Many New Yorkers make it their entire career without suffering a serious on-the-job injury. For everyone else, it is essential to know how to file a workers’ compensation claim.
To file a claim, injured workers need to fill out and submit the proper paperwork. The correct form — Employee Claim (C-3) — can be found and filed in several ways. Workers can download a copy from the Internet, ask for one from the New York State Workers’ Compensation Board or get a copy from a district office or customer service center.
Don’t delay. In the best case, delaying can slow down or interrupt your benefits. In the worst case, it can prevent you from getting benefits at all.
Different steps are involved when a worker is killed rather than injured. In these situations, the next of kin must file a Form C-62 along with other documentation. Other documentation often includes a Form C-64, which should be filled out by the last treating physician, and a Form C-65, which should filled out by the funeral home.
Death raises several other wrinkles. For example, what happens to a widow or widower’s compensation benefits once their spouse passes? In the short run, those benefits typically stop. To get them back, the widow or widower will need to file a workers’ compensation death claim. The claim will need to show that the death was connected to an on-the-job injury. If successful, the widow or widower will begin to receive benefits again (often retroactive to the date of death).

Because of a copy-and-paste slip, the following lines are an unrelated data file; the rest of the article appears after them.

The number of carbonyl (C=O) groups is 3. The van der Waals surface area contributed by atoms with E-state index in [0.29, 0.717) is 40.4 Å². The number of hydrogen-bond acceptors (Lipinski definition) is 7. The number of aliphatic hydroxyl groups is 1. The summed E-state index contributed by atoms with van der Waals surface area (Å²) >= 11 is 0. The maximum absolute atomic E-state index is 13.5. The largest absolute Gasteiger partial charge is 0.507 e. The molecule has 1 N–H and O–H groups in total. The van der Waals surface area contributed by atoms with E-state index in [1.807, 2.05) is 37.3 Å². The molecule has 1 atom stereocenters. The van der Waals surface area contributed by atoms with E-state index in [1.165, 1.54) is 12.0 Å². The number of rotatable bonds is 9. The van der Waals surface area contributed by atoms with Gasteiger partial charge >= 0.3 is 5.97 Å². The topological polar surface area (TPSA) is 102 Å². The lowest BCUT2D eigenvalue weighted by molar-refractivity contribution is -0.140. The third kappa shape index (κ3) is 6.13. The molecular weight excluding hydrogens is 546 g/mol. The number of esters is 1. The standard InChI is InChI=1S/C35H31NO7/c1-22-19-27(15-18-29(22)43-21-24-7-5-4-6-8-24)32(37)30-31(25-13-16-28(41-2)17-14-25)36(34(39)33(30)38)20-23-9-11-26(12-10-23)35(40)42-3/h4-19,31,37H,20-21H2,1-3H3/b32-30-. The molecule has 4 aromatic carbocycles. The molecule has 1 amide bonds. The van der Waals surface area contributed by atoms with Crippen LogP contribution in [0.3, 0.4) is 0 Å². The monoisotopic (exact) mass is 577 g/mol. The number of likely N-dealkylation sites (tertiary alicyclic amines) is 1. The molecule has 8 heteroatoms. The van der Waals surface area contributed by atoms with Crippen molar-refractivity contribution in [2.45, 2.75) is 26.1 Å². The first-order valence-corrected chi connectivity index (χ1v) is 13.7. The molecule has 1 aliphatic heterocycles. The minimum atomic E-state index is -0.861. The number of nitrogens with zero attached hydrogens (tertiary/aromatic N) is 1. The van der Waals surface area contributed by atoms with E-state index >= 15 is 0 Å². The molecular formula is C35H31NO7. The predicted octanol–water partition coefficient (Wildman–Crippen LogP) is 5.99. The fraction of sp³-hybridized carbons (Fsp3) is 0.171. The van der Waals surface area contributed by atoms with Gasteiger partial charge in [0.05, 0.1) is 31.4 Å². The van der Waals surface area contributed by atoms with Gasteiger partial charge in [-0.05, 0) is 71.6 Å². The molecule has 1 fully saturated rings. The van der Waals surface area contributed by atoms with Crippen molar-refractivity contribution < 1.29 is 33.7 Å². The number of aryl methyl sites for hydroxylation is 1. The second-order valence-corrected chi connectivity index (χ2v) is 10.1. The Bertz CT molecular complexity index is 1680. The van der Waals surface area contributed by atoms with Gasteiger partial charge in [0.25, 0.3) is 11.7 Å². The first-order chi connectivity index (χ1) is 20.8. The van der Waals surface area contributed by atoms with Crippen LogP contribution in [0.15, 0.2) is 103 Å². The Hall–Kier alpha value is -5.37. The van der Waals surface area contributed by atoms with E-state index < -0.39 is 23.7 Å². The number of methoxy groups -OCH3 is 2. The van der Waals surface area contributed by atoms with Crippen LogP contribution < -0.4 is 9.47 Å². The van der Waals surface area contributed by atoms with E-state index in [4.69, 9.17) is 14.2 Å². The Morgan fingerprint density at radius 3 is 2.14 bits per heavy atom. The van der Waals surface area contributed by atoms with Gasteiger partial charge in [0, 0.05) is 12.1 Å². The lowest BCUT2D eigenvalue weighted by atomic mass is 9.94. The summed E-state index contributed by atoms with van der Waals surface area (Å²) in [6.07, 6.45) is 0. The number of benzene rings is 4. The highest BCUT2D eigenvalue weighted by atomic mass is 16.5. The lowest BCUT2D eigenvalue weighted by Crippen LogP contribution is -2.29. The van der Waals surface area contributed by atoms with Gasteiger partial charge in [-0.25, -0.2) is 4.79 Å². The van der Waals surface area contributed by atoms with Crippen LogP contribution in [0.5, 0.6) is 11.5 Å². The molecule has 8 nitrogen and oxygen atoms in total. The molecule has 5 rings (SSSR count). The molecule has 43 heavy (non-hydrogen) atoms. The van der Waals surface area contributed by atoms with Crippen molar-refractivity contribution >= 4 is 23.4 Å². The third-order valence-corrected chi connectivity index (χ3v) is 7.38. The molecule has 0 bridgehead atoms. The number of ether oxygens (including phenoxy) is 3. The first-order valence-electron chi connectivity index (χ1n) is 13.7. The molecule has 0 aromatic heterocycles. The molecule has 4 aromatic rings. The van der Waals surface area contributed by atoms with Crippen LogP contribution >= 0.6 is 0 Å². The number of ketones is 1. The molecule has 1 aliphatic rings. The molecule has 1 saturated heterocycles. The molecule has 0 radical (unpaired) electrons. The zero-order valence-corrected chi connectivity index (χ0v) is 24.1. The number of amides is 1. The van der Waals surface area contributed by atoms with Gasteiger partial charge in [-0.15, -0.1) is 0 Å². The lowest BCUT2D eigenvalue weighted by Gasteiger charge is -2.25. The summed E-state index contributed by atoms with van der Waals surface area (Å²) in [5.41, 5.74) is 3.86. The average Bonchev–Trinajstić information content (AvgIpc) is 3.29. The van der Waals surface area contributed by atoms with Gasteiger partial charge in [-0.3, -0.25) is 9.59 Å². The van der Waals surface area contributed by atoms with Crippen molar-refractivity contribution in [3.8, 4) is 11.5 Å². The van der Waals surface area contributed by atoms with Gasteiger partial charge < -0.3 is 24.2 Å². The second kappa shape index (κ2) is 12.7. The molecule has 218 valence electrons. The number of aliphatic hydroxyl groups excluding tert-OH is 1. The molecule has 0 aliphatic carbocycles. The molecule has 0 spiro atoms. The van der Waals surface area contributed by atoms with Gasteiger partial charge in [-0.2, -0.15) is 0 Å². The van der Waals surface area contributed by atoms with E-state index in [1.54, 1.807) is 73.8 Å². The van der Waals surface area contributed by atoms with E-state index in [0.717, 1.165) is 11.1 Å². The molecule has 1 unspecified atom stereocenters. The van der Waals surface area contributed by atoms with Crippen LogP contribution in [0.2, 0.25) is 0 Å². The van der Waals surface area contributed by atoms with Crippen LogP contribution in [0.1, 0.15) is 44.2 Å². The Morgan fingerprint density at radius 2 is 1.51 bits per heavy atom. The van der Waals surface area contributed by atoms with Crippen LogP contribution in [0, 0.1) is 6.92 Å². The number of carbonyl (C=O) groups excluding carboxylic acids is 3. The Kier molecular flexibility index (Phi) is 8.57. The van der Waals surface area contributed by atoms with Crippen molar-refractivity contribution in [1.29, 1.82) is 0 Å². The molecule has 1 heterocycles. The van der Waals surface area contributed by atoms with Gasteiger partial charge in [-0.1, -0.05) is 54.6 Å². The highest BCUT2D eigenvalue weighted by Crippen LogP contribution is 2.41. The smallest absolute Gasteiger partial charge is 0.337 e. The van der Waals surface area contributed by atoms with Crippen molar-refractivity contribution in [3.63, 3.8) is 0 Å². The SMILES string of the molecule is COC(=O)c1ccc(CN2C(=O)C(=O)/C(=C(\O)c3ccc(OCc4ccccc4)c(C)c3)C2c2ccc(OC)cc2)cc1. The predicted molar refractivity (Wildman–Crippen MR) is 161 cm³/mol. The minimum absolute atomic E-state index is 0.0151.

New Yorkers who find themselves in one of these situations may benefit from discussing their situation with an experienced workers’ compensation attorney. Doing so could be essential to avoiding mistakes and problems that might slow or even stop an injured worker from receiving benefits.
Source: wcb.ny.gov, “Workers’ Compensation (On-the-Job Injury or Illness),” Accessed Jan. 27, 2015